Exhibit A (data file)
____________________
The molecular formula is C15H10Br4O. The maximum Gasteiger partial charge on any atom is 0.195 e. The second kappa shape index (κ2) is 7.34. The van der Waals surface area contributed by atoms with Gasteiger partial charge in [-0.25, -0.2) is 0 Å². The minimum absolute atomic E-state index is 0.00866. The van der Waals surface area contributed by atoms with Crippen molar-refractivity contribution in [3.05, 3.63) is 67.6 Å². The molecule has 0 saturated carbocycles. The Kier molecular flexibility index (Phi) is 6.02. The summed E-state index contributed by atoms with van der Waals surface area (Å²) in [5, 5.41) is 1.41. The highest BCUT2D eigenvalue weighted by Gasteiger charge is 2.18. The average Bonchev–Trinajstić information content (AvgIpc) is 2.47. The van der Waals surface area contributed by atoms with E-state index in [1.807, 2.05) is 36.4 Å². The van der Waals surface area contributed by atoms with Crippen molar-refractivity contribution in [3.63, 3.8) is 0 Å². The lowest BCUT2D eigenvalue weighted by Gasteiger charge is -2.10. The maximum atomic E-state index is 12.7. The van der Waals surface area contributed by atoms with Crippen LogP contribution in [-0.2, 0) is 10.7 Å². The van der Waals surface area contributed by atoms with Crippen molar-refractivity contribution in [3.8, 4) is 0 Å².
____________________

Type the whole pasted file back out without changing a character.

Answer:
The molecular formula is C15H10Br4O. The maximum Gasteiger partial charge on any atom is 0.195 e. The second kappa shape index (κ2) is 7.34. The van der Waals surface area contributed by atoms with Gasteiger partial charge in [-0.25, -0.2) is 0 Å². The minimum absolute atomic E-state index is 0.00866. The van der Waals surface area contributed by atoms with Crippen molar-refractivity contribution in [3.05, 3.63) is 67.6 Å². The molecule has 0 saturated carbocycles. The Kier molecular flexibility index (Phi) is 6.02. The summed E-state index contributed by atoms with van der Waals surface area (Å²) in [5, 5.41) is 1.41. The highest BCUT2D eigenvalue weighted by Gasteiger charge is 2.18. The average Bonchev–Trinajstić information content (AvgIpc) is 2.47. The van der Waals surface area contributed by atoms with E-state index in [1.807, 2.05) is 36.4 Å². The van der Waals surface area contributed by atoms with Crippen molar-refractivity contribution in [3.63, 3.8) is 0 Å². The lowest BCUT2D eigenvalue weighted by Gasteiger charge is -2.10. The maximum atomic E-state index is 12.7. The van der Waals surface area contributed by atoms with Crippen LogP contribution in [-0.2, 0) is 10.7 Å². The van der Waals surface area contributed by atoms with Crippen molar-refractivity contribution in [3.8, 4) is 0 Å².